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ABSTRACT Relative growth of the carapace was studied in three species of xanthid crabs of the genus Trapezia to determine if the species can be separated by their patterns of relative growth. Adult crabs were collected in Panama and Hawaii. Carapace width (cw), carapace length (cl), and the width between the orbits, or ocular width (ow), were measured to the nearest 0.1 mm. Allometric regressions of cw and ow were plotted with cl as the reference dimension, using both raw and log-transformed data. Log-transformed regressions were used to test for allometric growth, and ANCOVA was used to compare species. There were significant differences among the three species in the allometric regressions of cw and ow. Growth in cw was isometric, except that negative allometry was observed in males of Trapezia corallina. In all species females were significantly wider at a given cl than males. The difference in carapace shape between males and females is attributed to the enlargement of the abdomen to allow egg production in females. Growth in ow was negatively allometric in all species, except for females of Trapezia formosa, in which growth was isometric. The differences between sexes in ow were significant, but not in the same direction in all species. Negative allometry of ow may result from a requirement that the distances among the eyes, antennae, and/or mouthparts remain constant. When observed, significant allometry of cw and ow results from a non-zero y-intercept, rather than from a curvilinear relationship between variables, in the untransformed domain. That is, the rates of growth of cw and ow are constant relative to the growth rate of cl throughout adult life, but the ratios of these growth rates differ from carapace proportions at the onset of sexual maturity.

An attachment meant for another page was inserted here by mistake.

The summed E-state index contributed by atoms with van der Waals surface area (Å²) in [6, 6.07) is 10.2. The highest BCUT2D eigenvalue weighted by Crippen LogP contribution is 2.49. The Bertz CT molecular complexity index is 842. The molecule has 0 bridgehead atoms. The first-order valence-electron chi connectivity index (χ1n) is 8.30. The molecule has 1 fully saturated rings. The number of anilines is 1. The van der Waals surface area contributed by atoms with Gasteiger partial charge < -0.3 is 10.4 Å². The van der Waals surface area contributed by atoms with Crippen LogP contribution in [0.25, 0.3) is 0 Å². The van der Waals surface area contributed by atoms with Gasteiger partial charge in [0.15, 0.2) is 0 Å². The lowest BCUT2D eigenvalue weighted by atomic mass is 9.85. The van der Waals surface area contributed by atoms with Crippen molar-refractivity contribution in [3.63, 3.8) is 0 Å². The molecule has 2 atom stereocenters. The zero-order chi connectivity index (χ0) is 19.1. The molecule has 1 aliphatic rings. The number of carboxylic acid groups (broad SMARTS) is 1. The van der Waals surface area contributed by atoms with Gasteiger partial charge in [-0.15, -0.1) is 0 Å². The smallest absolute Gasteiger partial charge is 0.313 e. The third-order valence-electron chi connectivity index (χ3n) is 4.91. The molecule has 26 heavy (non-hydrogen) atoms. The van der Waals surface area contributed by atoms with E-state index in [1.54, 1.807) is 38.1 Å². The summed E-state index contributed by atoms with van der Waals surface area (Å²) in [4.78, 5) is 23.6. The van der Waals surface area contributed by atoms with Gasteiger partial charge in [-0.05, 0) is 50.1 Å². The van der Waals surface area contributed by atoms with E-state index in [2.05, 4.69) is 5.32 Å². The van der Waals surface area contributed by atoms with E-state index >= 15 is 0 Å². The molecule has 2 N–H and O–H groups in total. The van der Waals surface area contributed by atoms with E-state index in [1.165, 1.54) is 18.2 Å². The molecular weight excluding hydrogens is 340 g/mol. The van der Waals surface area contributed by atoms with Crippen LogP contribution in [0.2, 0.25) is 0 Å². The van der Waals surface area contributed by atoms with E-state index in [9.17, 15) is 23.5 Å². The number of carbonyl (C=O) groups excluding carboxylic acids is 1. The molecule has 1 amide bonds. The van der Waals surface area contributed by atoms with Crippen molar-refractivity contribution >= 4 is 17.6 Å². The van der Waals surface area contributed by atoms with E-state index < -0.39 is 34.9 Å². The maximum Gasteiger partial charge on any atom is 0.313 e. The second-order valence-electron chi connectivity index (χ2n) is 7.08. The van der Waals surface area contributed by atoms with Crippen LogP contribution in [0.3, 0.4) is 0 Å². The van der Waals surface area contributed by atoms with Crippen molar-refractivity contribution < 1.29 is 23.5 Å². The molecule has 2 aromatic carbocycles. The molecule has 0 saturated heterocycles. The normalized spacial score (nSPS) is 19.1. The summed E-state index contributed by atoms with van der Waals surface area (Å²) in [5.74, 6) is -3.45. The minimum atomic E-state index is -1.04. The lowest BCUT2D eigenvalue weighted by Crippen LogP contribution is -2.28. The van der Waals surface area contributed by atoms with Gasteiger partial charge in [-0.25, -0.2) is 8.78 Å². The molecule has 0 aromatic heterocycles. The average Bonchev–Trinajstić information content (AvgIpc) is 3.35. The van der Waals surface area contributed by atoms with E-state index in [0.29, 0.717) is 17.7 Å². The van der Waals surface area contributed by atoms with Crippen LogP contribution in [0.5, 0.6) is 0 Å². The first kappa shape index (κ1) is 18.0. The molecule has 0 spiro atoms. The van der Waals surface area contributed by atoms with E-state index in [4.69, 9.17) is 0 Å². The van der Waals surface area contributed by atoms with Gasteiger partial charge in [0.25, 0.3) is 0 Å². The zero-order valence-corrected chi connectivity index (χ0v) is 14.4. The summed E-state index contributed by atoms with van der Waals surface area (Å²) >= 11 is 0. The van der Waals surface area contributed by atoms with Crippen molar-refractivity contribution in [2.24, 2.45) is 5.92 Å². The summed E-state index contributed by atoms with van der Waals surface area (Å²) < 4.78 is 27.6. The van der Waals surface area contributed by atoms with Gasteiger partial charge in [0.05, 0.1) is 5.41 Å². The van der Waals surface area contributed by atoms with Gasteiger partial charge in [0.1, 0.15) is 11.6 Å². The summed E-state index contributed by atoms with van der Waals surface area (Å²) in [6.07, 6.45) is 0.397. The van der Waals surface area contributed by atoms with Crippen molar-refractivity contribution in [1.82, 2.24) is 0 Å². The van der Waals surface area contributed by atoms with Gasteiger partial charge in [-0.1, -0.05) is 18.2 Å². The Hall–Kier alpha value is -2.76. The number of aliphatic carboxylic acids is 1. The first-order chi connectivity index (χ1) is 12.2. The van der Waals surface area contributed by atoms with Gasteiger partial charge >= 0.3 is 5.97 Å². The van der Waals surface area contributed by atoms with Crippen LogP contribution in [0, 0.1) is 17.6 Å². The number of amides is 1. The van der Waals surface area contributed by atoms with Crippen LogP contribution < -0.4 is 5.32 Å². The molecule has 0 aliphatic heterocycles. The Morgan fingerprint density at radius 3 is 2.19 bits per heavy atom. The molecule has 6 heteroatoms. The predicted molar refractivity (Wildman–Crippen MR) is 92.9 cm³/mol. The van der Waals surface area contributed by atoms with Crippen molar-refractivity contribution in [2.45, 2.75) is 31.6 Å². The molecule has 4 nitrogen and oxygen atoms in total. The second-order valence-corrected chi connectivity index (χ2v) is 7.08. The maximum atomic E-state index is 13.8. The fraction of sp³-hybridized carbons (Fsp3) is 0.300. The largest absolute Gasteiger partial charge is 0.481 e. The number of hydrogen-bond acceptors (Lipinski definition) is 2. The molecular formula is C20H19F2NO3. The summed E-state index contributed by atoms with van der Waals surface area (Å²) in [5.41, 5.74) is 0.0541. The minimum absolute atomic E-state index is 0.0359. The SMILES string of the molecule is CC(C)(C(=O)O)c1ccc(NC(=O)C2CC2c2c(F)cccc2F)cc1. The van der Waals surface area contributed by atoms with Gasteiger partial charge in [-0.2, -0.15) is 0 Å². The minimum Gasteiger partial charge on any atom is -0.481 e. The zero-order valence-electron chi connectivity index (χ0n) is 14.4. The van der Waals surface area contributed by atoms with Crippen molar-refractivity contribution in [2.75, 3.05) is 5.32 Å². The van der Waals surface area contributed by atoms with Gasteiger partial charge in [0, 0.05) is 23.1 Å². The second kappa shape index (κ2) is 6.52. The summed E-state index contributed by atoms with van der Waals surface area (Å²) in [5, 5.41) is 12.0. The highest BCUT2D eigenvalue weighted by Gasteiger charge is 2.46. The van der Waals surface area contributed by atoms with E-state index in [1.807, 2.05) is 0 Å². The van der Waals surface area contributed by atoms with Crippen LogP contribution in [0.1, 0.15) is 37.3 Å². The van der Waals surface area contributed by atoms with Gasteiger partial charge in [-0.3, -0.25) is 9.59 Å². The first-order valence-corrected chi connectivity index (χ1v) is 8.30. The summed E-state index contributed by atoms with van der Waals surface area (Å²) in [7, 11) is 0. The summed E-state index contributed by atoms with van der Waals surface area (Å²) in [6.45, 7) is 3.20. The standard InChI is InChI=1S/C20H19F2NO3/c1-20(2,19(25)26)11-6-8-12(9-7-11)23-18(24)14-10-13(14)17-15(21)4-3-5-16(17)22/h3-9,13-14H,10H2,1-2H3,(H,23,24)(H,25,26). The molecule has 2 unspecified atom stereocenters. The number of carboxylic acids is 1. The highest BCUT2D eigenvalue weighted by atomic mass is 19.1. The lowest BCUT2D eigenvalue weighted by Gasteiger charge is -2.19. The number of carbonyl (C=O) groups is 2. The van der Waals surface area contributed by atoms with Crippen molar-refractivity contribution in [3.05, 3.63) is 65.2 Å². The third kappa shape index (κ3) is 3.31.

Affiliations: 1: Scripps Institution of Oceanography, A-002, La Jolla, California 92093.


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